A Child Is Born: Remembering Our Tiniest Patients

by Erica Mitchell | December 24 2019

Most babies are born healthy. Delivered in a hospital, a birthing center, a home, or even a stable, they are bundled up, fed, loved, and go on to grow up with few or no complications.

In those cases where a newborn arrives with a medical condition that requires treatment, however, these tiny patients face greater risks than any adult or even an older child. One of the greatest risks faced by newborn patients is getting an infection. In fact, hospital-acquired infections are one of the leading cause of infant morbidity and mortality in neonatal intensive care units.


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Stopping the C. diff Cycle

by Erica Mitchell | November 26 2019

In our series on Clostridium difficile, we explored the bacteria that causes this lethal hospital-acquired infection, the resulting infectious disease, and the outlook for treatment and prevention. We are now offering this one-page infographic that presents the highlights of this series on one shareable page. The cycle of infection as well as the lifecycle of the microorganisms are presented in relation to each other, with the added element of where either of those cycles can be broken, preventing an outbreak.

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6 Reasons Why C. diff is a Menace

by Erica Mitchell | November 21 2019

There are 6 reasons why Clostridium difficile is such a menace. Each one of these aspects makes C. diff infections, or CDIs, a force to be reckoned with. All six make it one of the greatest threats in hospital infection control.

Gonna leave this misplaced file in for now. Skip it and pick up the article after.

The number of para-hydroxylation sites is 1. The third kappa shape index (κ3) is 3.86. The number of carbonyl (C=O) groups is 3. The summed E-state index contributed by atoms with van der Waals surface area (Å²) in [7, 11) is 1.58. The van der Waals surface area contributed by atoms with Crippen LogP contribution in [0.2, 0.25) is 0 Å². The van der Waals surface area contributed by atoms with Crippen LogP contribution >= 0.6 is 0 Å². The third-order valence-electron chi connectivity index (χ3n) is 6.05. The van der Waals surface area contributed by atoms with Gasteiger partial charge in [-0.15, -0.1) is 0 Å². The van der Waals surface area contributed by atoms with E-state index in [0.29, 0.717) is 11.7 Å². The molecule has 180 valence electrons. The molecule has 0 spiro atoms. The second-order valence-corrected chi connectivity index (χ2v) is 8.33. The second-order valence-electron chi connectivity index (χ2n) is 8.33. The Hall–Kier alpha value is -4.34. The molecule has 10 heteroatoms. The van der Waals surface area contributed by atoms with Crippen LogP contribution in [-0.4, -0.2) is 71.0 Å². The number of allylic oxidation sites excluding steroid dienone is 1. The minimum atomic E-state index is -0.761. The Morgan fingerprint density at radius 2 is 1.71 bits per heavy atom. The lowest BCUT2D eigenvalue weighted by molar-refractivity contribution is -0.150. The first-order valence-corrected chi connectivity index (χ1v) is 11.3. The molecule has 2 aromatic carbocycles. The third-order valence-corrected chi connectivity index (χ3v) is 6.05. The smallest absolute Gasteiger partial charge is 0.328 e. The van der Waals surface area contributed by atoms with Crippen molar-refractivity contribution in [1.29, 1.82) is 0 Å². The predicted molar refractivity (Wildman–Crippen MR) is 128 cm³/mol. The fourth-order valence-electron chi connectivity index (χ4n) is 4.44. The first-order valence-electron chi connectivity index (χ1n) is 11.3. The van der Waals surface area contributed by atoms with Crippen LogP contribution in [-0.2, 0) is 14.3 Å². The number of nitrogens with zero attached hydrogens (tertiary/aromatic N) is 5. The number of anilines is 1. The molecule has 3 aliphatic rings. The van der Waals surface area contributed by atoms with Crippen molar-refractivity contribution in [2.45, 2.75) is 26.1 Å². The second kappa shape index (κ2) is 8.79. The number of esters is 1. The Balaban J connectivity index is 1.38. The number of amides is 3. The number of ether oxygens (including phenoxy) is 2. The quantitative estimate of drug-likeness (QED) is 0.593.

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C. Diff: The Perfect Storm

by Erica Mitchell | November 13 2019

You are a patient in the hospital, recovering from a surgical procedure. You are put on antibiotics to prevent infection, and everything seems fine. That is, until you begin to get sick. Not from your surgery, but from abdominal pain, fever, cramping, and terrible diarrhea. Your doctor informs you that you have become infected with Clostridium difficile. Now you are not only trying to recover from your surgery, you are also trying to fight off the leading cause of hospital-acquired infection death. How did this happen? What is C. diff doing to your body? Today we’ll explore the disease that has hospitals and long-term care facilities desperate to find solutions: Clostridium difficile colitis.


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Clostridium difficile: An Introduction

by Erica Mitchell | November 6 2019

C. diff, or Clostridium difficile, is a Gram-positive, rod-shaped, anaerobic, endosporic, toxigenic, opportunistic, bacillus. Its scientific description makes it sound like a pretty standard bacteria. But this bacteria "causes almost half a million illnesses in the United States each year" according to the CDC. November is C. diff Awareness Month so stick with us all month to learn more about this microorganism and the unique attributes that make it so lethal. Today’s post will explore the basic definition of Clostridium difficile. First, let’s unpack that long list of terms mentioned above.

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We Only Have One Chance: One Mom's Battle Against Cancer and Infection (Part 2)

by Erica Mitchell | September 18 2019